Rescued fox

Glimmer of Hope for Fur Animals

More and more fashion brands have pledged to ban real fur 


Fur is a non-essential luxury item. It is one of the least consumer-supported animal derived materials and there is a strong worldwide opposition to fur sales. The publics long-standing opposition to fur farming and the changed ethical perception of animals have led an increasing number of countries to legislate against fur farming and have also led to a plethora of fur-free businesses in recent years.

Progress for fashion brands

Over the past years an increasing number of fashion houses stepped away from using real fur. This trend is not only evident in well-known large department stores and high street brands, but fortunately also in the luxury segment. Iconic names such as Armani, Burberry, Gucci, Prada and Versace are fur-free for several years now. Labels to make the change in 2021/2022 include Alexander McQueen, Balenciaga, Brioni, Canada Goose, Dolce & Gabbana, Moncler, Oscar de la Renta, Saint Laurent and Valentino! And on top of this, end of 2021 the international fashion magazine Elle pledged to go fur-free. This applies to all 45 editions worldwide and means that the magazine will no longer show editorial content  promoting animal fur on its pages, images and online channels. This also applies to advertisements placed with Elle.

Find out which fur free labels have joined the Fur Free Retailer program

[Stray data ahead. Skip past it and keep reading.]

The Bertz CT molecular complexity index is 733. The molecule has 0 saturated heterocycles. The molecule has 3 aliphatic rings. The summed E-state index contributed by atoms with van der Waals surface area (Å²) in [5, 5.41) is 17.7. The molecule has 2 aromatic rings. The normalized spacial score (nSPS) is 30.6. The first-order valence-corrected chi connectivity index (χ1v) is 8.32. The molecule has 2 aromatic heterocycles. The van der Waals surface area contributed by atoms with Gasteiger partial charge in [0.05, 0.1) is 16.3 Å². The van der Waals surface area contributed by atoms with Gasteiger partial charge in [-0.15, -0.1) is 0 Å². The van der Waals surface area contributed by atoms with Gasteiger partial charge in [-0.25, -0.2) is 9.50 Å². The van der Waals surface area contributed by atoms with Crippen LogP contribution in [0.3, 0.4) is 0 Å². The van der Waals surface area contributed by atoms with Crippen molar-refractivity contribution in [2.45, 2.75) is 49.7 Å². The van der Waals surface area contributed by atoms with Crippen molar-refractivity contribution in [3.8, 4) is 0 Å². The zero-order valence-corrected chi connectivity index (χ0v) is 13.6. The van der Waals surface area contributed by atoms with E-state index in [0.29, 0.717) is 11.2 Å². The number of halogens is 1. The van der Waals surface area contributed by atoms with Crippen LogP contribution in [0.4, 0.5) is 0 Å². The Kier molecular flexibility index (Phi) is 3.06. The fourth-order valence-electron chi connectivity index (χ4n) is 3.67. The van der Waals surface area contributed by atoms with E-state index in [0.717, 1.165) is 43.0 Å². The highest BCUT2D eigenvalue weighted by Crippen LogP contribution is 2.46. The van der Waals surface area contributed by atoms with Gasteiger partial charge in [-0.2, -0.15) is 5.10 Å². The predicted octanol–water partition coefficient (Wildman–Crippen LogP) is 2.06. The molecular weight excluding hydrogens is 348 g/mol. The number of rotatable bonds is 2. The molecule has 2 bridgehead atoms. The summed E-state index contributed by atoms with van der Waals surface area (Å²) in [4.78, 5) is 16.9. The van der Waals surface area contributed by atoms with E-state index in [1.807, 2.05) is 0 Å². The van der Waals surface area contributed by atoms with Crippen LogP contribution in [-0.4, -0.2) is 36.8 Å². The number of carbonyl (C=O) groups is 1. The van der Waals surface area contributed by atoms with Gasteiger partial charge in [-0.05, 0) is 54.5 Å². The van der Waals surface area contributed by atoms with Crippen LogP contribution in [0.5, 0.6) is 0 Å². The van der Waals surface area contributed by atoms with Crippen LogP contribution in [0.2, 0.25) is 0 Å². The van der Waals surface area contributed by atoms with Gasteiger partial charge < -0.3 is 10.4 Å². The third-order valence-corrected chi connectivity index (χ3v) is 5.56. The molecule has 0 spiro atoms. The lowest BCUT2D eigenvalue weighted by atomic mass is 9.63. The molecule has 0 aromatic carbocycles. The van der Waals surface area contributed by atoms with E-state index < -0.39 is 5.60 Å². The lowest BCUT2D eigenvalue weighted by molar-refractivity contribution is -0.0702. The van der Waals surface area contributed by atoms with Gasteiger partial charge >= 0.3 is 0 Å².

Struggling fur industry

The shift towards fur free fashion with more and more designers turning their backs on the fur industry is also reflected in the declining fur production figures. The numbers plummeted even further due to devastating COVID-19 outbreaks on mink farms in Europe and North America, and the realisation that fur farming poses an enormous health risk to humans. The worldwide number of animals killed on fur farms has fallen from around 95 million in 2018, to 76 million in 2019 to about 56 million in 2020. In the EU, this decline is also reflected in the decrease in farm numbers: the number of active mink farms has dropped from 4350 in 2018, to 2800 in 2019, to 759 in 2020.

A further decline is expected for future figures because in 2021 alone, Estonia, France and Italy have adopted bans on fur farming and similar regulations are under discussion in other countries. Find out more about fur bans.

EU countries call for an end of fur farming in Europe

During the EU Agriculture and Fishery Council Meeting in June 2021,12 EU member states (Austria, Belgium, Bulgaria, France, Germany, Ireland, Italy, Luxemburg, Poland, Slovenia, Slovakia and The Netherlands) called the European Commission to take action to permanently end fur farming in the EU based on animal welfare, ethics and health risks for humans and animals. With this gain in support for an end to fur farming, it is now up to the European Commission to step up and investigate the options for a permanent prohibition of fur farming in the EU and to present a legislative proposal to achieve this goal.


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